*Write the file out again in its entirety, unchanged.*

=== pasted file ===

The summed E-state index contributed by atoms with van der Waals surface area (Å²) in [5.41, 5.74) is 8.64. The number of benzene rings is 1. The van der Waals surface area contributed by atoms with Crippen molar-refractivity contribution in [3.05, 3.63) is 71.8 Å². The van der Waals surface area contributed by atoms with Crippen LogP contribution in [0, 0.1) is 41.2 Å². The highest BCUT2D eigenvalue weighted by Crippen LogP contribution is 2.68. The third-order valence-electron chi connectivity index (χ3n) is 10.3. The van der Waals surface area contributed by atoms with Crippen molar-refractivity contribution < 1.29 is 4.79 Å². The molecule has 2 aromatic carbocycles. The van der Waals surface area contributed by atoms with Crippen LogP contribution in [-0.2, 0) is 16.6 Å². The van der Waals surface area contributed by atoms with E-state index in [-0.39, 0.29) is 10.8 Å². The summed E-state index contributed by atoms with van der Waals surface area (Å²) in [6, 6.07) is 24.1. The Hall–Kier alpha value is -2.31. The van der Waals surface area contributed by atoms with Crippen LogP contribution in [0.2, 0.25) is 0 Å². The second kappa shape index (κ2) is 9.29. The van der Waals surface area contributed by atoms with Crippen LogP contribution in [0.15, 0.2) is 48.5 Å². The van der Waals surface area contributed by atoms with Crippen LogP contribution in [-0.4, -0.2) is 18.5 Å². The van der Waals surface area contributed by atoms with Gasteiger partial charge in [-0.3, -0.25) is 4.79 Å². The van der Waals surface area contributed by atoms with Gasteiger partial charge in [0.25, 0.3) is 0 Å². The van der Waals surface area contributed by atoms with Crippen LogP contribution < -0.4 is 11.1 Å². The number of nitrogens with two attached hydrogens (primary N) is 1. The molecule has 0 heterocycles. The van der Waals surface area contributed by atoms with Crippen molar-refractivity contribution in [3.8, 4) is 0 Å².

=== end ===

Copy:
The summed E-state index contributed by atoms with van der Waals surface area (Å²) in [5.41, 5.74) is 8.64. The number of benzene rings is 1. The van der Waals surface area contributed by atoms with Crippen molar-refractivity contribution in [3.05, 3.63) is 71.8 Å². The van der Waals surface area contributed by atoms with Crippen LogP contribution in [0, 0.1) is 41.2 Å². The highest BCUT2D eigenvalue weighted by Crippen LogP contribution is 2.68. The third-order valence-electron chi connectivity index (χ3n) is 10.3. The van der Waals surface area contributed by atoms with Crippen molar-refractivity contribution < 1.29 is 4.79 Å². The molecule has 2 aromatic carbocycles. The van der Waals surface area contributed by atoms with Crippen LogP contribution in [-0.2, 0) is 16.6 Å². The van der Waals surface area contributed by atoms with E-state index in [-0.39, 0.29) is 10.8 Å². The summed E-state index contributed by atoms with van der Waals surface area (Å²) in [6, 6.07) is 24.1. The Hall–Kier alpha value is -2.31. The van der Waals surface area contributed by atoms with Crippen LogP contribution in [0.2, 0.25) is 0 Å². The second kappa shape index (κ2) is 9.29. The van der Waals surface area contributed by atoms with Crippen LogP contribution in [0.15, 0.2) is 48.5 Å². The van der Waals surface area contributed by atoms with Crippen LogP contribution in [-0.4, -0.2) is 18.5 Å². The van der Waals surface area contributed by atoms with Gasteiger partial charge in [-0.3, -0.25) is 4.79 Å². The van der Waals surface area contributed by atoms with Gasteiger partial charge in [0.25, 0.3) is 0 Å². The van der Waals surface area contributed by atoms with Crippen LogP contribution < -0.4 is 11.1 Å². The number of nitrogens with two attached hydrogens (primary N) is 1. The molecule has 0 heterocycles. The van der Waals surface area contributed by atoms with Crippen molar-refractivity contribution in [3.8, 4) is 0 Å².